We know now that the fur trade in North America began in the 1500s with English, and French and Spanish Basque, fishermen off the Atlantic coast. When the fish weren’t enough—or when economies suggested—the fishermen went ashore and took and traded for beaver pelts and other animal hides, and Indian slaves. (That’s how Squanto got to Europe, learned English, and returned to become a translator for the New England colonists.) Read The Article
President-elect Trump’s promise to promote coal mining and open more public lands for development of natural gas and oil is not new politics. And the Indian-centered and inspired movement to stop the Dakota Access pipeline is not the first fight by Native Americans against the Euro-American drive to exploit natural resources.
I thought about this as Nez Perce Fisheries workers joined my class (AG 301- ECOSYSTEM SCIENCE OF PACIFIC NW INDIANS) in La Grande last week to talk about salmon and treaties. They explained that the beaver and salmon had developed an intricate symbiotic relationship that had been totally interrupted by the extermination of the beaver almost 200 years ago.
They knew the biology; I could fill them in on the history.
The biology: a series of beaver dams forms perfect habitat for salmon, providing pools for growth and rest, avenues for running up river, and spurts of fast water from the dams’ depths to flush smolts downriver. Beaver dams Read The Article
There is so much to say about my friend Ray Cook, the man who introduced me to Rupert Costo, the Jesuits, and Father Serra’s journey to sainthood. Ray passed away quietly in California, and, unfortunately, did not see the blog post he inspired—I think it would have made him smile, though the new Pope’s ignorance of California’s Indian genocide would only have disturbed him. Rest in Peace Ray. I am sure that the Indian woman you had to move to make way for a California highway long ago has forgiven you—and if not you built up a store of good deeds and left teachings on behalf of her brothers and sisters in your remaining years.
Ray reminded us that the peculiar relationship of Indians to land is fundamentally different from the notion that land is an “input” into economic equations, a “commodity” to be bought and sold. Being “of” the land is qualitatively different than being “from” a nation, state, Read The Article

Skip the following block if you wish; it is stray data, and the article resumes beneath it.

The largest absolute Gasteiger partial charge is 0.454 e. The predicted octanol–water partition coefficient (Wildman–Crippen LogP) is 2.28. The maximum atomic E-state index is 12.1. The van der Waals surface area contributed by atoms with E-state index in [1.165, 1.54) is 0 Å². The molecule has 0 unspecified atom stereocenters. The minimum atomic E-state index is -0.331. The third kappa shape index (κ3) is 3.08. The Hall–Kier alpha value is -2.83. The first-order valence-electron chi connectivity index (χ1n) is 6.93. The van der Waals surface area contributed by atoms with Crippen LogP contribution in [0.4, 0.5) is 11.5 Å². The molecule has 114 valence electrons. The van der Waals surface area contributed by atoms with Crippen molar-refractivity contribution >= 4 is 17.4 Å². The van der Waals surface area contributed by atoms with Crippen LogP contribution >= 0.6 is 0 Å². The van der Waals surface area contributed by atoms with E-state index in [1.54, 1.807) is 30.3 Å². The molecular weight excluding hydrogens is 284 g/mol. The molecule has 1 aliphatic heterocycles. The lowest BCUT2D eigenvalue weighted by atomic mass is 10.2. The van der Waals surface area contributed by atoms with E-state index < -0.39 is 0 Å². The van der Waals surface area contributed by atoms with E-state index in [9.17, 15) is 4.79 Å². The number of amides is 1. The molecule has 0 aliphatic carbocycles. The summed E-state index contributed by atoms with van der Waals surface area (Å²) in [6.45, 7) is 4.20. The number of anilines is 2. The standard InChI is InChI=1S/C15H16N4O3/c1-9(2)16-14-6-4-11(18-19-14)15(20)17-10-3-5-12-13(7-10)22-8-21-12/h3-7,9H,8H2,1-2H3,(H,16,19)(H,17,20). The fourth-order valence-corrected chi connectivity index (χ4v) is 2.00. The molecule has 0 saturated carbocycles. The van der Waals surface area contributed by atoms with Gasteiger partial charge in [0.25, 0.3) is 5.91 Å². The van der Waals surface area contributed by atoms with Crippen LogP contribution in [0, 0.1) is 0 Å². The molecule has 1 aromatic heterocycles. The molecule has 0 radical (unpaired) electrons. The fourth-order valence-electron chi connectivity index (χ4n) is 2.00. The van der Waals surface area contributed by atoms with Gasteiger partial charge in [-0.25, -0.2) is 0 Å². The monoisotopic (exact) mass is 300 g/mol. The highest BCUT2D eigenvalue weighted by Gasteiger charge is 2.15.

Marc Jaffe and I have been editing away on a book of Alvin Josephy’s writings for over a year. Our goal is to let Alvin show readers how Indians are intricately woven into the fabric of American history—they are not a “sideshow”; to explore Alvin’s explorations of Indians and natural resources; and to present a brief forum on the miracle of Indian survival.
|King ran for office in Guelph|
I think that last line is quite true, but my circuitous argument about Spokane Garry and his time at the Red River School under the Anglicans probably was too much. Friend and long-time historian of the fur trade John Jackson—Children of the Fur Trade—made it all simpler in a brief response to my post:
I keep trying to write about “assimilation,” because I know that Alvin considered it—the ways in which the white power structure has “zigzagged,” as he put it, with policies and actions aimed at “making Indians stop being Indians and turn themselves into Whites”—crucial to understanding the history of America. But I keep finding gems of understanding that seem to precede the concepts of assimilation, and extermination for that matter.
When he wrote the essay on the Hudson’s Bay Company and the Indians, Alvin Josephy took great pains to place it all in historical context. And he credited the company with high mindedness in establishing standards for dealing with the Indians—the traders were not to use alcohol as trade goods, not to marry Indian women, and were to build peaceful relationships with them and promote peace among the tribes. Measured against French, American, and other British traders, Josephy gives the HBC good marks.
Fayre and gentle was how the Hudson’s Bay company men were supposed to treat, or “Draw downe the Indians” to their purpose. Their purpose was the acquisition of furs. Alvin says that the company did not come to “conquer or dispossess the Indians. It did not covet their land, hunting grounds, or fishing stations. It did not mean to disrupt them or undermine their beliefs, destroy their means of existence, shatter their organizations and ways of life, or change them into white men… It was a commercial enterprise, in business to make a profit by buying furs peacefully from the natives at prices that would bring the highest Read The Article